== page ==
"We know the time to open the blocked coronary artery with PCI in heart attack patients is an important indicator for how a patient does after their heart attack. There are two measures for this time,” explained study author Gregg W. Stone, MD, professor of cardiology, population health sciences, and policy at the Icahn School of Medicine at Mount Sinai. “One is symptom-to-balloon time, which is before the patient arrives to the hospital after symptoms start to when that patient has a PCI; second is door-to-balloon time, the time from hospital arrival to PCI.”

To find out how crucial the time factor is in heart attack treatment, Stone and his research colleagues studied the results of 10 studies involving more than 3,100 STEMI research subjects. The patients’ hearts were assessed a few days after their PCI to measure the size of the heart attack (i.e. the severity of damage to the heart muscle). Some of the studies analyzed by the Mount Sinai team also measured the patients’ ejection fraction (a measure of the percentage of blood the heart is able to pump with each contraction) and TIMI flow (a measurement of blood flow inside the coronary artery). All the patients had medical follow-ups for at least six months.

The results showed the average time from a person noticing heart attack symptoms to receiving PCI was 185 minutes, while the median time between entering the door of the ER or hospital to having the procedure was 46 minutes. And the longer the symptom-to-balloon time, the more the size of the heart attack increased.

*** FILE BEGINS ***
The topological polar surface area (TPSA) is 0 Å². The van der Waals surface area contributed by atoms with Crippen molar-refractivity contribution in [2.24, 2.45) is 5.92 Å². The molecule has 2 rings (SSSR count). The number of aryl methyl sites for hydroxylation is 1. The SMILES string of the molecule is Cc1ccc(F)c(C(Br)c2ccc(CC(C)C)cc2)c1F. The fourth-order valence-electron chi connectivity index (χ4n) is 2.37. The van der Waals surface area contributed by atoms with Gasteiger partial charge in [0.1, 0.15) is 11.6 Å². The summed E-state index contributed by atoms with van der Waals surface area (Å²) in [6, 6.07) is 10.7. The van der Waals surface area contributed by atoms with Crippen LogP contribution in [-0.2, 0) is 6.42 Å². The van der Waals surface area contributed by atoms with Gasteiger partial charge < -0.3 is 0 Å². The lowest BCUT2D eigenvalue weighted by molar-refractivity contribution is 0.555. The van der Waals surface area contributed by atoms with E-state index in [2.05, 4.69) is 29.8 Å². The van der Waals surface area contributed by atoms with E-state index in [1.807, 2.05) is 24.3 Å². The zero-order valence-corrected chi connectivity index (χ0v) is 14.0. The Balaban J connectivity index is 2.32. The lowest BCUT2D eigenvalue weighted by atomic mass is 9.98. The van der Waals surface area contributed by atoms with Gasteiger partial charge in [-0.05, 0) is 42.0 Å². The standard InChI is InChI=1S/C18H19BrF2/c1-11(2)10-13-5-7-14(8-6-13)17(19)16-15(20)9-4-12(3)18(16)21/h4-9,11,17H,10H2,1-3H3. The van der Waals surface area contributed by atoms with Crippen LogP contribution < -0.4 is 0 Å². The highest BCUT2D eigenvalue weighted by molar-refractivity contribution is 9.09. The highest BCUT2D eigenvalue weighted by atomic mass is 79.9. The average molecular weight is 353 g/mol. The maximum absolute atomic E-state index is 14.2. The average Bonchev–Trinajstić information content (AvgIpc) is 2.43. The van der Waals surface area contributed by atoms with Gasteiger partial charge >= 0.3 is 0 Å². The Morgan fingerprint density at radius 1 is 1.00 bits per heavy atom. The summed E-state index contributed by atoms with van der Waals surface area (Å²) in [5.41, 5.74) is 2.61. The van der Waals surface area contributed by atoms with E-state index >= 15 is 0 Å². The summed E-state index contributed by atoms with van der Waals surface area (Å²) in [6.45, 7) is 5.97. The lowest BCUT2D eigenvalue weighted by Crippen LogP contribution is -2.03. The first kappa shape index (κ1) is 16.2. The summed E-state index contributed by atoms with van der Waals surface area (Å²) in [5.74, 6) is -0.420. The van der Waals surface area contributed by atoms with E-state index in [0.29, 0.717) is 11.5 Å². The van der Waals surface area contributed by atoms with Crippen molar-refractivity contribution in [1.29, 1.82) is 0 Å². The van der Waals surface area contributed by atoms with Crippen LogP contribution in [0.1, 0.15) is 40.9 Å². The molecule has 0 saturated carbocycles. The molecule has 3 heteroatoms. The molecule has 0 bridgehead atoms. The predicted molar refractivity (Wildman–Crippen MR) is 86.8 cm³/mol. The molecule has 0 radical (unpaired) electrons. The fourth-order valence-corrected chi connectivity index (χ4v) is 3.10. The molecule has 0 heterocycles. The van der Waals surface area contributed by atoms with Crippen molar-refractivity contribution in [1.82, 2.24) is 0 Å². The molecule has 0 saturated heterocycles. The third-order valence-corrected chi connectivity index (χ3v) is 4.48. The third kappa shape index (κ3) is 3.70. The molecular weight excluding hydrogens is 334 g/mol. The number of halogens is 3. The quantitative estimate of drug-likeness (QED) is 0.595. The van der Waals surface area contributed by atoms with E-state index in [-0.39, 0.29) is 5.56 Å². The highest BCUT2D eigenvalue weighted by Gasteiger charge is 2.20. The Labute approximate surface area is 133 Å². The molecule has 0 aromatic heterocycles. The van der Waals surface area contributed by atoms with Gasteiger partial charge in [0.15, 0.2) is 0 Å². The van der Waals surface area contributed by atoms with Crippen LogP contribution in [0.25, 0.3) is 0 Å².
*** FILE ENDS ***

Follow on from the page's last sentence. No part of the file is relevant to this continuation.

What’s more, for every hour delay in symptom-to-balloon time — primarily because of people not acting quickly to get to the ER when potential heart attack symptoms developed — the one-year rate of death or hospitalization for heart failure was increased by 11 percent.

Bottom line? Heart attack symptoms need prompt action

The research also showed that seniors, women, and people with heart disease or diabetes tended to receive help for heart attack symptoms more slowly.

But it’s not unusual for people, whatever their age or health status, to initially ignore heart attack symptoms, because not all signs of heart attacks are crushing chest pain, as you might have seen portrayed in the movies.

"We must emphasize efforts to increase public awareness of heart attack symptoms and shorten the time it takes for patients to access emergency care,” Stone pointed out.

While it’s true heart attacks may start suddenly with intense pain, the American Heart Association points out most start slowly with mild pain or discomfort.

Pay attention to your body and call 911 if you experience any of this signs and symptoms of a heart attack:

  • Chest discomfort in the center of the chest. This can feel like squeezing, fullness, uncomfortable pressure, or pain. It can last more than a few minutes or go away and then come back.
  • Discomfort in other parts of the upper body. Heart attack pain or discomfort can occur in one or both arms, your neck, jaw, stomach, or back.
  • Shortness of breath. This may occur whether you have chest pain or discomfort.
  • Other possible signs. Nausea, feeling lightheaded, and breaking out in a cold sweat can also be symptoms of a heart attack.


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January 19, 2022

Reviewed By:  

Janet O’Dell, RN